Tuesday, March 2, 2010

Holi Demographics

First of all: an introduction to Holi. Holi is the celebration of the defeat of the demoness Holika. That is why there is a ceremonial bonfire on the evening before Holi. Symbolically, the bonfire is burning up Holika. On the day of Holi, we celebrate her death by throwing water and coloured powders, known simply as colours, at each other. Hence, Holi is also known as the Festival of Colours. (Note – in order to glean full understanding from this entry, the following definitions should be noted: Uncle – the term used by kids for an adult man who is not one of their relations. Auntie – the term used by kids for an adult woman who is not one of their relations.)

One of the things that I noticed about Holi was how different groups of people used the colours and water in different ways. The small children and at the beginning the larger children mostly just squirted each other with water guns. Some of these were exactly like a water gun that you would see in the US, but some were rather like two foot long syringes. Large plastic buckets provided filling stations. When filling your gun at the same time as someone else, it was necessary to fill it as quickly as possible, since the first person to finish invariably squirted the last.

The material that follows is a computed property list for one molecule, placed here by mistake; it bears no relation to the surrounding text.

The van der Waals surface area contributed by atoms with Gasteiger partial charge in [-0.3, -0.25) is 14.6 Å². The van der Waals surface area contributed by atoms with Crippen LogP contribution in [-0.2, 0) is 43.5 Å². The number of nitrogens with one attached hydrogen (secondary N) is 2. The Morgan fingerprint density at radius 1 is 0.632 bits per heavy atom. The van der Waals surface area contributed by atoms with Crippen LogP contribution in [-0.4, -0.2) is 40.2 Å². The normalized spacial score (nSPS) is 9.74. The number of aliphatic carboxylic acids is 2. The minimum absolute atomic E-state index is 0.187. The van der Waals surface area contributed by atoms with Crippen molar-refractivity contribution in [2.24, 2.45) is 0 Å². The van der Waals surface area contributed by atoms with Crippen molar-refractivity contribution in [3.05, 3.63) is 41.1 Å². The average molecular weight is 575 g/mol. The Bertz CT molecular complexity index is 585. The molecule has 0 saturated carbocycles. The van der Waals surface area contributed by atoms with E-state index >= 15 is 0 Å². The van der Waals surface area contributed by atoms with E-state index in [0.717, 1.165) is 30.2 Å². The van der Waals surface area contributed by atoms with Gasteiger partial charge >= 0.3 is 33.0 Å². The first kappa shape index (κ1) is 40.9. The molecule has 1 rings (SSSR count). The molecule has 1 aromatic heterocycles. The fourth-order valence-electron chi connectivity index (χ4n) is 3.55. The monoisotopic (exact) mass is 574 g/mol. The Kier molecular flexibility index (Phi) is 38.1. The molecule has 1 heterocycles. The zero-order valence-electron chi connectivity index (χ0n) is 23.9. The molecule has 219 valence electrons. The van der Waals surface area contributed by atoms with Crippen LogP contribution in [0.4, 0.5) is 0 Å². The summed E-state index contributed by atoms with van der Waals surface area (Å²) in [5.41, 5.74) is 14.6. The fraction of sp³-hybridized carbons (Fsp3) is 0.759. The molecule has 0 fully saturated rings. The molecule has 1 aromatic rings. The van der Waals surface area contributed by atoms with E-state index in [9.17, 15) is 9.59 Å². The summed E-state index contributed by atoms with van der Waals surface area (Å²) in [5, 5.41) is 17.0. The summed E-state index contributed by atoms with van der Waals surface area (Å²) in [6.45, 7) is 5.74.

At the beginning the larger children (that includes me) also used water guns, but we soon fell back on other methods. We filled buckets full of water and mixed liberal amounts of colour in. We weren’t particularly exclusive and sometimes the water would end up a muddy brown. After deciding whom to target, we snuck up behind them and dumped it on their head. At least that was the idea. Once while we were creeping up behind an uncle, another uncle behind us upended the bucket on us causing general hilarity.

The uncles smeared the colours all over each other until it looked like they were wearing masks. It got so that you almost couldn’t tell them apart. They also manned the hoses. Sometime during the celebration someone had wisely brought a few hoses out and they helped in the efficiency of the fun. Whenever somebody wanted a bucket filled, the uncles obliged.

The aunties all held plastic bags full of colour. They anointed everyone while wishing them “Happy Holi!” Later on once the smaller children had tired, the aunties sat and watched them. This immobility made them prime targets for the older children’s buckets. However, anyone actually holding a baby was off-limits. One time my mom saw my friends and me zeroing in with the bucket. She quickly grabbed baby Purna from her friend Kiran and we had to retreat amidst general cries of “No fair!”

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